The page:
Jilly D.

The bitterness of Winter

In Mourning, Time and seasons on January 24, 2011 at 4:12 am

1992 I moved from Athens, Georgia, to Enfield, New York. That first winter was the worst. Until now. The blizzard of 1993 is the big one local metereologists refer to; six feet of snow fell in one day.

mind of his own

I’d befriended an elderly neighbor down Enfield Center Road at the intersection with Buck Hill. He lived in one of three trailer homes on the corner plot of the corn field. The old man had a dog; mutt with true devotion. 

 Nobody came to visit him. I walked my dog past his trailer several times a day and struck up a friendship.

Told him one day that October I was driving up to Fulton, New York, to do some field research on newspapers and the communities they serve. He wanted to ride along on my daytrip and show me the town. He’d lived there many years.

I picked him up in my red Nissan pickup and he brought a long shotgun that he wanted to trade at a gun shop in Fulton that would be along our route. Not what I had expected. I didn’t quite know what to make of it. He was adamant about going. Said he also had to get new batteries for his hearing aids at the place where he bought them; nobody else carried them anymore.

He talked almost all the way there. Wild stories about his early life and the woman he loved, his wife. And that she had loved others. He said his son-in-law put him up in the trailer as though he were nothing. He’d been a big man at one time, he assured me. He didn’t deserve living like a dog with his dog.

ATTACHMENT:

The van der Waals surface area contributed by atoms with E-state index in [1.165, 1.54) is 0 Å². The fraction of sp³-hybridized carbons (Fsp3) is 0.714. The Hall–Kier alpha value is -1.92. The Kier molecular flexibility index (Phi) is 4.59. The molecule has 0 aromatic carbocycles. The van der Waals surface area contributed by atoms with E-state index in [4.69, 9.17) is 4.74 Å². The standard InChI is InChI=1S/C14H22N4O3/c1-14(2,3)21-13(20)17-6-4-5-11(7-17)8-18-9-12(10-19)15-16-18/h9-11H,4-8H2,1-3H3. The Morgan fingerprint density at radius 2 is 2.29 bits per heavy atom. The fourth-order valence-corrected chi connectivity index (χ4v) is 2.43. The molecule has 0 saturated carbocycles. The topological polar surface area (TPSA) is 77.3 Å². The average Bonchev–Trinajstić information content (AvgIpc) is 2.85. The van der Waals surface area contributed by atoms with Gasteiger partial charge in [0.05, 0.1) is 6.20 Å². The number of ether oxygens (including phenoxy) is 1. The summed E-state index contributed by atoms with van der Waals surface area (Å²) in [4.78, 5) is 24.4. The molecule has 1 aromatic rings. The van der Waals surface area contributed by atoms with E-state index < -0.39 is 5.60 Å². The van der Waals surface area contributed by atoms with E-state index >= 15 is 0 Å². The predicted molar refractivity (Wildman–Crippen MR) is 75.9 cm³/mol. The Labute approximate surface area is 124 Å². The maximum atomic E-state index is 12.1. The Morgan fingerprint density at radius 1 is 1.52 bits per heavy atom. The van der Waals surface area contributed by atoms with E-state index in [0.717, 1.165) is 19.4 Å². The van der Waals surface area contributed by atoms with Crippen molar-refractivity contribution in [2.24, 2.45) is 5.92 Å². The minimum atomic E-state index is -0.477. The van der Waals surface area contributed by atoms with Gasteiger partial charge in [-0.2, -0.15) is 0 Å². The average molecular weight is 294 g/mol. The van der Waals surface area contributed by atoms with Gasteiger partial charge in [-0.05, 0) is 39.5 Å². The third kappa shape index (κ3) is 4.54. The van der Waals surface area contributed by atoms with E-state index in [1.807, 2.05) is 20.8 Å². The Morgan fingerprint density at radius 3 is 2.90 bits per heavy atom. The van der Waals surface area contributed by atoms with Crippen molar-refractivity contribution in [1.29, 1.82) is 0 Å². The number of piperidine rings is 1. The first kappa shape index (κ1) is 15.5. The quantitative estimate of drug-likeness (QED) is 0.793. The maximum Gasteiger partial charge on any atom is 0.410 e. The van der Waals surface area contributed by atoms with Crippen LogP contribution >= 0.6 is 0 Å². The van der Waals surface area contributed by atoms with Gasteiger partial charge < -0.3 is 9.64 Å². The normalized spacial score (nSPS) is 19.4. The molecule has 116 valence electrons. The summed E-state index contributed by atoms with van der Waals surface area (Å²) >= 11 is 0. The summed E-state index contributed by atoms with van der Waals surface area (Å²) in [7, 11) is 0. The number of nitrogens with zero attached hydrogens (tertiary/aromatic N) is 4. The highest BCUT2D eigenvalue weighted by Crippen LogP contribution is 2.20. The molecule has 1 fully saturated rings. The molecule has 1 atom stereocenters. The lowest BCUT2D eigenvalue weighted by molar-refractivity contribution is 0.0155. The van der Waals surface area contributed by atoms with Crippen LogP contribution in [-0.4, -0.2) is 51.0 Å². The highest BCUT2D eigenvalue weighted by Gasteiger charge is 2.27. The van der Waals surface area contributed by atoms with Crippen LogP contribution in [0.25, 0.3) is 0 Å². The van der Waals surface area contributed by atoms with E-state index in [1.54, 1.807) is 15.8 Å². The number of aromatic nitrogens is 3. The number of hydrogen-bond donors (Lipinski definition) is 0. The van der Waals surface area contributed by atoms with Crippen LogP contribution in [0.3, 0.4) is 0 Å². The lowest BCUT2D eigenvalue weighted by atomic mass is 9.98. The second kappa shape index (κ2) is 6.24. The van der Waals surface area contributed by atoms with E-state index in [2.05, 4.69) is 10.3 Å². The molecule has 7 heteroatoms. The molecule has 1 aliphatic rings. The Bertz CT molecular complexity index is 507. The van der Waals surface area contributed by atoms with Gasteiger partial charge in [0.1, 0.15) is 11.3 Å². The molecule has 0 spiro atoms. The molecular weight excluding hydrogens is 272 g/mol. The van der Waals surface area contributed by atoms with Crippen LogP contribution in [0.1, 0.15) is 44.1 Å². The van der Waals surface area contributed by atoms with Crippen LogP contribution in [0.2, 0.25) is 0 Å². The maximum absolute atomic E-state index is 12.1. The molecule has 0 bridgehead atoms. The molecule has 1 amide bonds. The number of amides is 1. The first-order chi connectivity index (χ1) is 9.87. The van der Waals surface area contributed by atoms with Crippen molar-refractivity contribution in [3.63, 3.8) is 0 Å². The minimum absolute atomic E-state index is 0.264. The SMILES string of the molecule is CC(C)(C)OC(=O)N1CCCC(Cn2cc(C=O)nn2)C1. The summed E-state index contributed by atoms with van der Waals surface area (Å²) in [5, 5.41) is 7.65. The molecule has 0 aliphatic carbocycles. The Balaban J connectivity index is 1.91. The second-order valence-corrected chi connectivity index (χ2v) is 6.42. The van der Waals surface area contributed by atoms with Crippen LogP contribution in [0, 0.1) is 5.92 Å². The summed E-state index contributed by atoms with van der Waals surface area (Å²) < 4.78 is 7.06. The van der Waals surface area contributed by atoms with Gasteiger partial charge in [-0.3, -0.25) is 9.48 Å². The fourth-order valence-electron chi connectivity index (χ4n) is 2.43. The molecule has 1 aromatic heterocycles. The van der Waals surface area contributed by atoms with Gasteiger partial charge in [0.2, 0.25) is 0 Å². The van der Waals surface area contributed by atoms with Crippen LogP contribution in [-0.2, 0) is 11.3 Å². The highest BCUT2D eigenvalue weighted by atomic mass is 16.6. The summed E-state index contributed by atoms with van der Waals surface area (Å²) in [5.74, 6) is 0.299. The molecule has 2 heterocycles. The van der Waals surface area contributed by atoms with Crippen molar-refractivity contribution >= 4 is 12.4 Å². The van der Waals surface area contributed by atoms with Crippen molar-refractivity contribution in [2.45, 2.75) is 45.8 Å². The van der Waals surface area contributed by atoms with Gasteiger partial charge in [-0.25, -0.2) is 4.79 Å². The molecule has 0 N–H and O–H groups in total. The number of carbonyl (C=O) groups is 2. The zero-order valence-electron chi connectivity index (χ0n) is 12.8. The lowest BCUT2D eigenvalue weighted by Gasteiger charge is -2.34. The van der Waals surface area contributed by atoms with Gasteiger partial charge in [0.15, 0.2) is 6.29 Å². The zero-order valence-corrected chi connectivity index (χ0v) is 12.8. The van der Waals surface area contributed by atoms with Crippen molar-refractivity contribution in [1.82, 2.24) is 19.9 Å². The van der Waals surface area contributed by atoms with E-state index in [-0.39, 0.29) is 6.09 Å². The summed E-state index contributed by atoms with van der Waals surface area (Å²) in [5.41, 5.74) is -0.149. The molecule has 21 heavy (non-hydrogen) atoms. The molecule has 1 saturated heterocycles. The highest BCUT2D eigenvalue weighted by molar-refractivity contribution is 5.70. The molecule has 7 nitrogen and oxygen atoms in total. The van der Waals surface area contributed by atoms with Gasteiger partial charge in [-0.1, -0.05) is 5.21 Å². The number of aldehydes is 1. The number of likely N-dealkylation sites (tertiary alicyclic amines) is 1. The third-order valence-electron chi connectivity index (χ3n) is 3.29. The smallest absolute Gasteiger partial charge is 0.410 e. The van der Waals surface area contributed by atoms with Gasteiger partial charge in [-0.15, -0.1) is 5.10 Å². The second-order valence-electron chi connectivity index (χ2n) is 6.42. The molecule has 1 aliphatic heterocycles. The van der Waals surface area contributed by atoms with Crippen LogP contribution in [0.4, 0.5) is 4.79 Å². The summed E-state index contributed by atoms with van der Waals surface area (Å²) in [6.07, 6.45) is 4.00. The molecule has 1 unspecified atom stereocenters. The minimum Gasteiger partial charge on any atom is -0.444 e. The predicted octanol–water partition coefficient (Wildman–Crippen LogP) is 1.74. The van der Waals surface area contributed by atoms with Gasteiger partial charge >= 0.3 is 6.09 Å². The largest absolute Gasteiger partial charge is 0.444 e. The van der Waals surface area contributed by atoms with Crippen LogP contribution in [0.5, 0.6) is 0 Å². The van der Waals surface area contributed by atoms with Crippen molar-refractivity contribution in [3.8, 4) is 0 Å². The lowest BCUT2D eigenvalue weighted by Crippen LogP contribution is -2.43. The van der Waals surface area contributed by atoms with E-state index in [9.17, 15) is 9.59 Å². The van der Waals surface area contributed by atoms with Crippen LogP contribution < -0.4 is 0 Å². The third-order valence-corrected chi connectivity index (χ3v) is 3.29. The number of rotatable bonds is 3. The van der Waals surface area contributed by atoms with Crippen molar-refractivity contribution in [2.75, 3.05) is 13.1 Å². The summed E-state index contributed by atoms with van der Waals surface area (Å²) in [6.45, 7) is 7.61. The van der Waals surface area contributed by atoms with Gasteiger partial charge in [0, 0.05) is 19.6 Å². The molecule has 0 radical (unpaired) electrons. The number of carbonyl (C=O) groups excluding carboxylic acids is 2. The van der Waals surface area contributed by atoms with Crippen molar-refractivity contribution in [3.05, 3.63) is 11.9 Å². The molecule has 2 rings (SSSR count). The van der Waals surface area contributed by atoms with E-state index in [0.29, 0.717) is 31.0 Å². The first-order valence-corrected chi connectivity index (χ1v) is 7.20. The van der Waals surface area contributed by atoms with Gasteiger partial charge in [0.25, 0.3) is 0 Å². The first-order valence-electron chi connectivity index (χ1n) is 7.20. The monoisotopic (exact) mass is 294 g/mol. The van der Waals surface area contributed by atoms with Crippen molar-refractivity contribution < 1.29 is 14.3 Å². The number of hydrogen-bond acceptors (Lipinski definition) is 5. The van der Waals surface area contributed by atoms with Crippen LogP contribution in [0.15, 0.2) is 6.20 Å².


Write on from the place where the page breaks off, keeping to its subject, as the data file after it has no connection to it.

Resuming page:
I dropped him off at the gun shop while I went to interview the editor and publisher of a small weekly newspaper.

I came back around for the old man at the strip mall where he’d found his hearing aid batteries. He got back in the truck, but he had the same old gun. It wasn’t the Winchester 30-30 he’d talked about getting in trade. I didn’t know much about guns but when I asked why he needed a different kind of gun he said the handle on this one was just too long. I was glad to get the gun out of my vehicle when we returned to Enfield Center Road.

It got cold and colder that winter. I didn’t see much of the old man outdoors that fall or over the holidays. The snow got so deep the town had to bring in backhoes to dig out the roads and haul the snow away in dump trucks.

Enfield Center Road was a tunnel through snow walls as January went on and on.

The ambulance threw its red lights and siren out into the cold air and my heart came up through my throat when the EMTs arrived down on the corner. I strained to see out the second story window down the road.  The sirens went silent. More than an hour later, they drove away without any emergency lights on.

The old man was gone. He shot his dog first. Then he shot himself.

It was a cold winter in 1993. He’d had enough. He’d lived until he couldn’t take it anymore. Planned it that way.

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